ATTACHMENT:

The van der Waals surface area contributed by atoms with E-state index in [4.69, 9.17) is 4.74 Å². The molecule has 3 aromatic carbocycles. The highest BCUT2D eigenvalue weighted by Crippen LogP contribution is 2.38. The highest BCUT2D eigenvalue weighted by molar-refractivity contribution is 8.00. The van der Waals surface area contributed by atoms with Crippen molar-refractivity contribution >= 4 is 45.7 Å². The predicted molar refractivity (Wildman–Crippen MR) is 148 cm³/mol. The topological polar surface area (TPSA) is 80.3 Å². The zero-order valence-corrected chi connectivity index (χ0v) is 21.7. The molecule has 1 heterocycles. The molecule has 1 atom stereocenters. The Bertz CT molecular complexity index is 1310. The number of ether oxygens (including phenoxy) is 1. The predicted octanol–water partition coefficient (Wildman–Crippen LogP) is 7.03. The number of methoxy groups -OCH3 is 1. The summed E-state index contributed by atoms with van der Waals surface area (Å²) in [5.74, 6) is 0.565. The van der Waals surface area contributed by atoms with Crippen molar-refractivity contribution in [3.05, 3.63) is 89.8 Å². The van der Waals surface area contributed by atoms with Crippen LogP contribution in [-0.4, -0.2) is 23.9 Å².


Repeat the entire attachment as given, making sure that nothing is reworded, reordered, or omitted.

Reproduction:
The van der Waals surface area contributed by atoms with E-state index in [4.69, 9.17) is 4.74 Å². The molecule has 3 aromatic carbocycles. The highest BCUT2D eigenvalue weighted by Crippen LogP contribution is 2.38. The highest BCUT2D eigenvalue weighted by molar-refractivity contribution is 8.00. The van der Waals surface area contributed by atoms with Crippen molar-refractivity contribution >= 4 is 45.7 Å². The predicted molar refractivity (Wildman–Crippen MR) is 148 cm³/mol. The topological polar surface area (TPSA) is 80.3 Å². The zero-order valence-corrected chi connectivity index (χ0v) is 21.7. The molecule has 1 heterocycles. The molecule has 1 atom stereocenters. The Bertz CT molecular complexity index is 1310. The number of ether oxygens (including phenoxy) is 1. The predicted octanol–water partition coefficient (Wildman–Crippen LogP) is 7.03. The number of methoxy groups -OCH3 is 1. The summed E-state index contributed by atoms with van der Waals surface area (Å²) in [5.74, 6) is 0.565. The van der Waals surface area contributed by atoms with Crippen molar-refractivity contribution in [3.05, 3.63) is 89.8 Å². The van der Waals surface area contributed by atoms with Crippen LogP contribution in [-0.4, -0.2) is 23.9 Å².